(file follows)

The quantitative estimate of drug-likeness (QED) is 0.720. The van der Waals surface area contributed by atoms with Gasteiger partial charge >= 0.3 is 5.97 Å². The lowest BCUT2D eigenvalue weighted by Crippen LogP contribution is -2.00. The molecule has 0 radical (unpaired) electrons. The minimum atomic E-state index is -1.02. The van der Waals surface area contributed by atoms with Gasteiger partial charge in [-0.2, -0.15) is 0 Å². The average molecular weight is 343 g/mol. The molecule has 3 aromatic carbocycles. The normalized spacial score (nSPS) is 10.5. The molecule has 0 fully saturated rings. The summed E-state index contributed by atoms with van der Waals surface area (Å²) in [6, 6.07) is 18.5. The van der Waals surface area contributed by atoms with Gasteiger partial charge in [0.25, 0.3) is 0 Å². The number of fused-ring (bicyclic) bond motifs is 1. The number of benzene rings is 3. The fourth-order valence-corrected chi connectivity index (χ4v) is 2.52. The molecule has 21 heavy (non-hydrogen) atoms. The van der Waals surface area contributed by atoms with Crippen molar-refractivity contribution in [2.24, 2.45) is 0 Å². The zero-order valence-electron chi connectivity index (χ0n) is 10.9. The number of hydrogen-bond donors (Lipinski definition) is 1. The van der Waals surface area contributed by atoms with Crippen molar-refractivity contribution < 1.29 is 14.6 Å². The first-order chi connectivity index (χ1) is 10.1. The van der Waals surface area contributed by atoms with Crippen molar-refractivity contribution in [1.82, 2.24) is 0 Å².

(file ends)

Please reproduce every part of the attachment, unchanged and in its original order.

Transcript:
The quantitative estimate of drug-likeness (QED) is 0.720. The van der Waals surface area contributed by atoms with Gasteiger partial charge >= 0.3 is 5.97 Å². The lowest BCUT2D eigenvalue weighted by Crippen LogP contribution is -2.00. The molecule has 0 radical (unpaired) electrons. The minimum atomic E-state index is -1.02. The van der Waals surface area contributed by atoms with Gasteiger partial charge in [-0.2, -0.15) is 0 Å². The average molecular weight is 343 g/mol. The molecule has 3 aromatic carbocycles. The normalized spacial score (nSPS) is 10.5. The molecule has 0 fully saturated rings. The summed E-state index contributed by atoms with van der Waals surface area (Å²) in [6, 6.07) is 18.5. The van der Waals surface area contributed by atoms with Gasteiger partial charge in [0.25, 0.3) is 0 Å². The number of fused-ring (bicyclic) bond motifs is 1. The number of benzene rings is 3. The fourth-order valence-corrected chi connectivity index (χ4v) is 2.52. The molecule has 21 heavy (non-hydrogen) atoms. The van der Waals surface area contributed by atoms with Crippen molar-refractivity contribution in [2.24, 2.45) is 0 Å². The zero-order valence-electron chi connectivity index (χ0n) is 10.9. The number of hydrogen-bond donors (Lipinski definition) is 1. The van der Waals surface area contributed by atoms with Crippen molar-refractivity contribution < 1.29 is 14.6 Å². The first-order chi connectivity index (χ1) is 10.1. The van der Waals surface area contributed by atoms with Crippen molar-refractivity contribution in [1.82, 2.24) is 0 Å².